A review of the week’s police logs shows Havre officers made at least six arrests between Friday and Thursday. That number could be higher, as some log entries allow the possibility for either a citation or arrest.  

The police log also shows that on Saturday, a 44-year-old woman was ticketed for DUI and driving with a suspended or revoked driver’s license, charges that normally merit an arrest.

The Hill County Detention Center started the week with fewer inmates than it finished it. On Sunday, 24 inmates were being held there; by Friday, the number was 28. In context, 28 inmates is a relatively low number compared with the average generally over the years.

Matosich likens the new approach to a “catch-22.” He admitted that arresting fewer people could have repercussions. Among them, he foresees the hypothetical suspect who is arrested after being let go days earlier, but who hadn’t abided by social distancing guidelines while out and is jailed with COVID-19, canceling out the goal of the new non-arrest rule.

The laxer protocol also has the potential to pose safety risks to the general public, Matosich acknowledged, adding that “no matter where you go,” there is no satisfactory solution.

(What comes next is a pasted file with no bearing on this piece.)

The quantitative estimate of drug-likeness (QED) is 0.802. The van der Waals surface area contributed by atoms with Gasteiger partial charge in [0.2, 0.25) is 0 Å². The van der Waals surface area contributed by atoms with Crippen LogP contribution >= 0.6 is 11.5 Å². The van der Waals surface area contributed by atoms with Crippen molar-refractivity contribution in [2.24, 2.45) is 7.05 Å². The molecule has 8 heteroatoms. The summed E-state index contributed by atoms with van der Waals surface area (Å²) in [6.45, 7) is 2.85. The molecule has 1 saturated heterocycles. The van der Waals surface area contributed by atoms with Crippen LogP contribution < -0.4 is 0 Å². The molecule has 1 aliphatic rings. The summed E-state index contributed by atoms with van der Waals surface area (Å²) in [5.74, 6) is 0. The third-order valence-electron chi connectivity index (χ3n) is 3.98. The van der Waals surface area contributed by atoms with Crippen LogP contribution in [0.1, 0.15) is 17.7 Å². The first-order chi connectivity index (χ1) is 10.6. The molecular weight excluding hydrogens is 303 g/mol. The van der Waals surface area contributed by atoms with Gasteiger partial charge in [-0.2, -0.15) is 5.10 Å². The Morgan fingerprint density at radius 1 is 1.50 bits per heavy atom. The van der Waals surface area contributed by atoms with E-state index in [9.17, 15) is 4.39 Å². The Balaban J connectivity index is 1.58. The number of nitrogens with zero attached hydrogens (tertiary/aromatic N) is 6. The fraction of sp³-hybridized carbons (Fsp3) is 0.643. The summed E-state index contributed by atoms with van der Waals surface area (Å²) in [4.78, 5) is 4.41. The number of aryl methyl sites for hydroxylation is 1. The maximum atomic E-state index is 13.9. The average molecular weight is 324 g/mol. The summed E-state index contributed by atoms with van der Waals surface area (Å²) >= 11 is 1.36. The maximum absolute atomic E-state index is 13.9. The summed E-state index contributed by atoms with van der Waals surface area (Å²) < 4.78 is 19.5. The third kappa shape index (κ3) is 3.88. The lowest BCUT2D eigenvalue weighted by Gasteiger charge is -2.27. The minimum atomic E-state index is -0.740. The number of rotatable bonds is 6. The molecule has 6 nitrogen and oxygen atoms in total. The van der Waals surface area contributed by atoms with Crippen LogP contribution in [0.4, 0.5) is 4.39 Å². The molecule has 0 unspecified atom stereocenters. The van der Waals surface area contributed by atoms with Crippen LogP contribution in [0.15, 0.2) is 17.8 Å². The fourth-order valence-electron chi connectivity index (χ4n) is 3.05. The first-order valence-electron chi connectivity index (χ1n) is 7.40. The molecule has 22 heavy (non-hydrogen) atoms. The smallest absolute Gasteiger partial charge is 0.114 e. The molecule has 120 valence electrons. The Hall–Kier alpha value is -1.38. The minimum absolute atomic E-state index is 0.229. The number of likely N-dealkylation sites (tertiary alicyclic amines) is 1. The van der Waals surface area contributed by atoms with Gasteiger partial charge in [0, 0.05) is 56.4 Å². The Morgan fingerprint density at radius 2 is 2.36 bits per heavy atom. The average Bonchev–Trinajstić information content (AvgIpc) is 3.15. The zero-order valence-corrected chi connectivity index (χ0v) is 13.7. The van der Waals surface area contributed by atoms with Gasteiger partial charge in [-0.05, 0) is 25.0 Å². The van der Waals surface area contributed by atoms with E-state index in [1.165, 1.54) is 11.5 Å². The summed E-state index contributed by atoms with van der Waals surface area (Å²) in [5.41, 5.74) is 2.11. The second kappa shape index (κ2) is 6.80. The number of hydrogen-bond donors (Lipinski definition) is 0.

The new policy is “fluid,” he pointed out, and subject to change as the department sees fit.

Group Sues To Release Inmates Across Montana

The issue of who to keep in Montana’s jails and prisons and who to let out is a concern at the top level of state government.

On Wednesday, Gov. Steve Bullock ordered the Department of Corrections to halt new transfers into state correctional facilities. The directive refers to any new transfers from out of state, from one Montana facility to another, and from regional facilities such as a county jail into a state correctional facility. But it still allows the DOC director to authorize new transfers to correctional facilities, although those transfers would be quarantined for 14 days.